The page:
The company’s listing on Google now reads “Permanently closed.”
Last Thursday, employees of Skagit Valley Malting were called into an all-hands meeting. At the meeting, the CEO announced that it was “the bad meeting” and told the employees that the company’s board of directors had voted to file for bankruptcy. Everyone at the meeting, everyone who worked for Skagit Valley Malting, was suddenly unemployed effective immediately. Sources say the company has filed for Chapter 7 bankruptcy.
Eric Buist, who was the Marketing Manager at Skagit Valley Malting until last Thursday, says that he knew there was some financial trouble, but everyone was working hard to help the company succeed. The customer base was growing, he said, with the company onboarding as many as ten new customers per month. “It was not a complete shock, but it was a shock at that moment,” he said.
Employees at the company are suddenly jobless, but beyond that immediate human toll, there is a ripple effect. Unless it was shipped before last Thursday, Buist presumes that any existing orders will go unfulfilled, leaving the company’s customers to fend for themselves and shop elsewhere. At its closing, Skagit Valley Malting supplied about 272 breweries and distilleries with a variety of different kinds of malted barley, some of which are not readily available from alternate sources.
Skagit Valley Malting popped into existence in 2011. Many farmers in the Skagit Valley agricultural region began growing barely (often as a cover crop) because of Skagit Valley Malting’s existence. The relationship between those growers and the company was tight. It was symbiotic. According to Good Beer Hunting, at the time of its closing, the company had contracts with local growers for about 3.5 million pounds of barley, estimated to be worth about $500,000. What those farmers do next remains to be seen.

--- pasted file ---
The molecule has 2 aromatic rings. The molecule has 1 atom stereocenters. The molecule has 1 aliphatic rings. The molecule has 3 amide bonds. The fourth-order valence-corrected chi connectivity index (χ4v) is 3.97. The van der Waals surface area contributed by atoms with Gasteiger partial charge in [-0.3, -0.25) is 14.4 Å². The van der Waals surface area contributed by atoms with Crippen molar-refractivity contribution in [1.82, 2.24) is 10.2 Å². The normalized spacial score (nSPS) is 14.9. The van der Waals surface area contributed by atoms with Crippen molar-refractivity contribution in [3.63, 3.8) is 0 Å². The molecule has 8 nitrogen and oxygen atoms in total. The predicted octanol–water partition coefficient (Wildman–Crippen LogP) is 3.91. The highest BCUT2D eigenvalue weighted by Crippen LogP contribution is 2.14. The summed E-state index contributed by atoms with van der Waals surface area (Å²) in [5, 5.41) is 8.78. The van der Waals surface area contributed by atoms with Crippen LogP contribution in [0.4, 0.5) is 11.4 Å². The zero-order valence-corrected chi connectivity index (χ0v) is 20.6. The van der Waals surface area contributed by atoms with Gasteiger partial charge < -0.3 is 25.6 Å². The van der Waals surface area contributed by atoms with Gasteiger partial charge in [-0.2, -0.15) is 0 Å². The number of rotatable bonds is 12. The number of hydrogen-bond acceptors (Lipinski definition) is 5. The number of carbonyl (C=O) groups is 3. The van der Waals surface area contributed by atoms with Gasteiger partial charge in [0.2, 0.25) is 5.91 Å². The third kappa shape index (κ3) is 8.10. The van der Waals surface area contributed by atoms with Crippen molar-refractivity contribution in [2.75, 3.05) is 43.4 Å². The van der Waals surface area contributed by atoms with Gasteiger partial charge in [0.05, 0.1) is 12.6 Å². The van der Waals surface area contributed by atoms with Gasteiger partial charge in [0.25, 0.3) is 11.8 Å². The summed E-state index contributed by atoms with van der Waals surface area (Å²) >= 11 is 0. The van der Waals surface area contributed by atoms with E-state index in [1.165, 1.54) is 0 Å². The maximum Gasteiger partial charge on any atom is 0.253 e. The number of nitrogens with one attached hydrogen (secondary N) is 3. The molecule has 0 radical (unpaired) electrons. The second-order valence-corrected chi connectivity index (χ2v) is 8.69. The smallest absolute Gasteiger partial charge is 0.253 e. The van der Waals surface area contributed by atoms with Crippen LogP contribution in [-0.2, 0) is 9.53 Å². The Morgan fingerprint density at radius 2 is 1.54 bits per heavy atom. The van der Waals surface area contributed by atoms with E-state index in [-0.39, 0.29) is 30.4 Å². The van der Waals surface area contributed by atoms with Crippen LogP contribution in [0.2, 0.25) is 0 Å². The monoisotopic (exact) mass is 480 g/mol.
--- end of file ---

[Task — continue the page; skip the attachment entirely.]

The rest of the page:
What Happened and What’s Next?
Financial pressures began to build toward the end of last year, explained Buist. The company pays its suppliers (farmers) for the barley when it is harvested and those bills had to be paid. At the same time, the company had committed to bringing two more malting machines online and those were in production. Another big bill to pay and more money going the wrong way.
Buist told me that he knew the company had some unsuccessful attempts to secure more financing and was looking for grants and other investment opportunities, but he did not believe things were so dire as to file for Chapter 7 bankruptcy. (Read more about the financial struggles facing craft maltsters on Good Beer Hunting.)
Presumably, whatever malted barley is ready to ship will now be sold to help repay creditors under the terms of Chapter 7 bankruptcy. Buist said that, as far as he understands, a couple of employees have been retained for the time being, but he assumes that is just to pack up the business for sale.
A Chapter 7 bankruptcy is quite different than a Chapter 11 bankruptcy. Under the terms of Chapter 11, a business is allowed to reorganize and maintain day-to-day operations while creating a plan to repay creditors. A Chapter 7 bankruptcy, also known as liquidation bankruptcy, doesn’t require a repayment plan but does require the company to sell its assets to pay creditors. Buist was told that Skagit Valley Malting had filed a Chapter 7 bankruptcy, which is why the entire thing came to such an abrupt end last Thursday.
Buist told me that at last Thursday’s meeting, someone asked, “What do we tell our customers?” In response, that person was told, “We’ll figure it out.”
A lot of good people, with great connections in the brewing and distilling industries, worked for Skagit Valley Malting. This was not their fault. “Everyone worked their butts off trying to keep things going and help the company,” said Buist. “Apparently it wasn’t enough.”